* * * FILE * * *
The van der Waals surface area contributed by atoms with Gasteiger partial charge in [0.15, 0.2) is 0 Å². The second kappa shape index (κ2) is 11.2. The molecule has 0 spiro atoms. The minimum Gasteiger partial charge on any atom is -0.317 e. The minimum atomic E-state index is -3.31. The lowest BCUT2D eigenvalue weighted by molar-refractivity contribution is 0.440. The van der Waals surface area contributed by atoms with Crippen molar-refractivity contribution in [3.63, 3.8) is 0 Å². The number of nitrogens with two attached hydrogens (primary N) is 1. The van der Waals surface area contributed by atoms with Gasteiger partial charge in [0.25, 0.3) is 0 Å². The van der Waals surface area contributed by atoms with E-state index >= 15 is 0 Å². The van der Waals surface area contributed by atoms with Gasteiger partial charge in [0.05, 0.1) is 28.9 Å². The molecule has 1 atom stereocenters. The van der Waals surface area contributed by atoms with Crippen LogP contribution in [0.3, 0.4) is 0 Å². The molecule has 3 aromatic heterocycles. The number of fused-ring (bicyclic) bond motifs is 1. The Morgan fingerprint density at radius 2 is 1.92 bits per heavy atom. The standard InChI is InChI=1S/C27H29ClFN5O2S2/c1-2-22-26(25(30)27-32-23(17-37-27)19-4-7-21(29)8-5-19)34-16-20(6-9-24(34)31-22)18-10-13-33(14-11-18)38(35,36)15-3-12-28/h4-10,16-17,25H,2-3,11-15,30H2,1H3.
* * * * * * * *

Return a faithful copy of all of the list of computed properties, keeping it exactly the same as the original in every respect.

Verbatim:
The van der Waals surface area contributed by atoms with Gasteiger partial charge in [0.15, 0.2) is 0 Å². The second kappa shape index (κ2) is 11.2. The molecule has 0 spiro atoms. The minimum Gasteiger partial charge on any atom is -0.317 e. The minimum atomic E-state index is -3.31. The lowest BCUT2D eigenvalue weighted by molar-refractivity contribution is 0.440. The van der Waals surface area contributed by atoms with Crippen molar-refractivity contribution in [3.63, 3.8) is 0 Å². The number of nitrogens with two attached hydrogens (primary N) is 1. The van der Waals surface area contributed by atoms with Gasteiger partial charge in [0.25, 0.3) is 0 Å². The van der Waals surface area contributed by atoms with E-state index >= 15 is 0 Å². The van der Waals surface area contributed by atoms with Gasteiger partial charge in [0.05, 0.1) is 28.9 Å². The molecule has 1 atom stereocenters. The van der Waals surface area contributed by atoms with Crippen LogP contribution in [0.3, 0.4) is 0 Å². The molecule has 3 aromatic heterocycles. The number of fused-ring (bicyclic) bond motifs is 1. The Morgan fingerprint density at radius 2 is 1.92 bits per heavy atom. The standard InChI is InChI=1S/C27H29ClFN5O2S2/c1-2-22-26(25(30)27-32-23(17-37-27)19-4-7-21(29)8-5-19)34-16-20(6-9-24(34)31-22)18-10-13-33(14-11-18)38(35,36)15-3-12-28/h4-10,16-17,25H,2-3,11-15,30H2,1H3.